Moral Distress


One knows the right thing to do but institutional constraints make it nearly impossible to pursue the right course of action”

A Jameton, 1984 

Research into Moral Distress in Social Work is slow to emerge and whilst there is still much to be explored it is a real and relevant aspect of the Social Workers daily role.

To exist it requires two elements;

  • an event that highlights awareness that the practitioners moral agency is restricted, and
  • the psychological and physiological suffering ‘distress’ that follows.

For Social Workers the inability to act in alignment with their ethical principles can cause significant stress. Distress occurs when the professional’s judgement of the morally appropriate action, cannot be carried out due to organisational or structural restraints.

Discussions on Moral Distress acknowledge two potential factors as ‘constraint’ on taking the morally ‘right’ action;

  1. Institutional constraints such as the organisations policies or culture, the wider socio-political structure of society and the laws within which they practice.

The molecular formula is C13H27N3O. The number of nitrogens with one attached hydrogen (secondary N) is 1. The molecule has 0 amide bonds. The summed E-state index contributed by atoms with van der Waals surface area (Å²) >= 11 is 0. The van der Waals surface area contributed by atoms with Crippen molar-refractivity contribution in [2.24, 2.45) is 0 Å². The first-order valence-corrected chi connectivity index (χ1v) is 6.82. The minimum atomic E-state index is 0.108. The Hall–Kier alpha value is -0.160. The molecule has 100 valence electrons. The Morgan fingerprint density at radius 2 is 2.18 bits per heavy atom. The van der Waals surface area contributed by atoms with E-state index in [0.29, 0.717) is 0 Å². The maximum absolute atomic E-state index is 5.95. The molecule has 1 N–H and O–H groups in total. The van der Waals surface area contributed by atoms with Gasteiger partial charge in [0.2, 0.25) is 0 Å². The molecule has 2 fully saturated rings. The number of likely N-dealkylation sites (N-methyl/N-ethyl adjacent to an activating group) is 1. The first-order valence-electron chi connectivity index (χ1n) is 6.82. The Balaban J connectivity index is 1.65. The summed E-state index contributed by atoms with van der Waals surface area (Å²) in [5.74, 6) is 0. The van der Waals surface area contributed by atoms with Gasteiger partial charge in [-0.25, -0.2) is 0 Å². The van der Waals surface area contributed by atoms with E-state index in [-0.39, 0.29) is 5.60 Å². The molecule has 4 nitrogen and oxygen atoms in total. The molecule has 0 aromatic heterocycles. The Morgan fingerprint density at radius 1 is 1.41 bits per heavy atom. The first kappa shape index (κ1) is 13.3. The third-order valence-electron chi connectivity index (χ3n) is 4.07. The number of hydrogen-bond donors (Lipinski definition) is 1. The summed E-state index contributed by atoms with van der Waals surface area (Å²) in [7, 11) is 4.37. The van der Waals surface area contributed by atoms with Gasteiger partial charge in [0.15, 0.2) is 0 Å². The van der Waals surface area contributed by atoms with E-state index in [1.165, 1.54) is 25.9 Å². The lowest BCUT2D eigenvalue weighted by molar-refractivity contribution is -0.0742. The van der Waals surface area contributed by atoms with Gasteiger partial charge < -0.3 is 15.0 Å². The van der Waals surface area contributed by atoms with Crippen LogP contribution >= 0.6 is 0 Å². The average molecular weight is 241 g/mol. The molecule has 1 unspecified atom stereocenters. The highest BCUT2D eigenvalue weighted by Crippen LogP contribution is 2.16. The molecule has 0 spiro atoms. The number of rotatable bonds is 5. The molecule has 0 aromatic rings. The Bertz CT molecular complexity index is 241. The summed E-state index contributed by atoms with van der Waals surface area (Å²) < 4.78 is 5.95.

2. Internal constraints such as insufficient knowledge, skills or a lack of moral courage.

Moral Residue can be described as the cumulative effect of unresolved Moral Distress.  This can be seen as a separate concept. However in situations where the Social Worker continues to practice after the incident that caused the initial distress and sees the negative impact, often on a client, then this can cause strong, negative feelings such as guilt, frustration and anger. 

There continues to be much debate in academic literature about the accepted definitions of Moral Distress. There is also not yet an agreed way of measuring or screening for it in Social Work. It does however provide a conceptualised framework for evaluating the restrictions on Social Workers choices and autonomy. The emerging awareness and research will enable us to explore the effects of Moral Distress and Moral Residue on our current Social Work practice.